Plans for droneport progress as Aerodrome, FAA establish parameters for UAVs

The push to create the world’s first drone airport is still underway as a drone company and the Federal Aviation Administration discuss the process and regulations needed to officially recognize a 50-acre plot of land in Eldorado Valley as an airport.

Unmanned aerial vehicle company Aerodrome has been in talks with the FAA since 2014 to create the world’s first drone-only airport in Boulder City, but breaking new ground requires an intense discussion about what kind of regulations are needed for something that has never existed.

“What we are doing is groundbreaking,” Aerodrome President Jonathan Daniels said. “We are doing something that hasn’t been done before so we have to figure out what makes our airport safe.”

The FAA has extensive regulations on airports, but since there has never been a droneport the FAA does not know if it should classify it like a regular airport or something completely different, Daniels said.

“The FAA’s regulations don’t tell us anything,” Daniels said. “For example, airplanes have traffic patterns. How do you build a traffic pattern with drones?”

A traffic pattern is the way airports allow a large number of planes to leave and takeoff without causing a crash.

There are still many unknowns in the creation of the droneport, but a new set of rules and regulations are allowing Aerodrome and the FAA to streamline the process.

On June 21, the FAA announced Part 107 which is a set of rules and regulations for commercial drone use. The new rules establish the definition of a commercial drone as well as when, where and how high they can fly. The new rules go into effect at the start of August.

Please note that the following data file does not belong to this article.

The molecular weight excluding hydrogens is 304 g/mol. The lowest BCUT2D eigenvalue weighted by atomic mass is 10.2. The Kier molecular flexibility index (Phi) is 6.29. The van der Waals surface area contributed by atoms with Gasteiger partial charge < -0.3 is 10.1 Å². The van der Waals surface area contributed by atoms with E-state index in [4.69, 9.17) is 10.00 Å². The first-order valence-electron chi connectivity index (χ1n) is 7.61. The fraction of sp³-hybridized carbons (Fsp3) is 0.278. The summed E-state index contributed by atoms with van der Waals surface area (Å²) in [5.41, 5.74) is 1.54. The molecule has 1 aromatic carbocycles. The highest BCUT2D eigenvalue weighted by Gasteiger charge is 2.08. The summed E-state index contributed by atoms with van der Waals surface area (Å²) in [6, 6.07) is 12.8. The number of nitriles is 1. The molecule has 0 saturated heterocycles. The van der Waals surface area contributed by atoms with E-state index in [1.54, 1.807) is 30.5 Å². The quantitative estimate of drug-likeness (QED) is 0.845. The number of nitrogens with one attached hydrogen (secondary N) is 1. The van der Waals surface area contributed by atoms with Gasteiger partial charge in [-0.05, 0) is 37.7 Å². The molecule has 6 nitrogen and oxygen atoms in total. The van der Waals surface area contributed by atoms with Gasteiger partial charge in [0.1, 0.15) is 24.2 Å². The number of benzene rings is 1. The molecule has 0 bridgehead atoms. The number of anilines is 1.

Boulder City Director of Community Development Brok Armantrout said he meets with Daniels to discuss the droneport every week and completion of the airport is coming along.

“The airport is coming along,” Armantrout said. “We are working on setting up a long-term lease between Aerodrome and the city, but we are still working on what we need to do to complete the project.”

According to Daniels, commercial drone use will be a big part of the potential droneport’s business, and the new definitions and regulations on drone use have helped speed along the discussion process between Aerodrome and the FAA.

“Part 107 has just made our talks with the FAA a lot easier,” Daniels said. “The regulations to get approval for the droneport are still unclear, but 107 has given us some perspective and we will be doing classes in the fall to teach companies how to comply with the new standards.”

Daniels said Aerodrome remains confident that the company’s airport status will get approved and that the FAA has been incredibly supportive even if Aerodrome has not been given the green light to move ahead with its project.

“It is difficult to start an airport, and we are happy the FAA has not said no,” Daniels said. “We have had a number of talks with the FAA and things are coming along. I don’t want anyone to think the FAA has not been helpful, because they have been incredibly supportive of us.”

Aerodrome officials hope to have full approval from the FAA by fall and a functional airport by 2018.

Contact reporter Max Lancaster at mlancaster or at 702-586-9401. Follow him on Twitter @MLancasterBCR.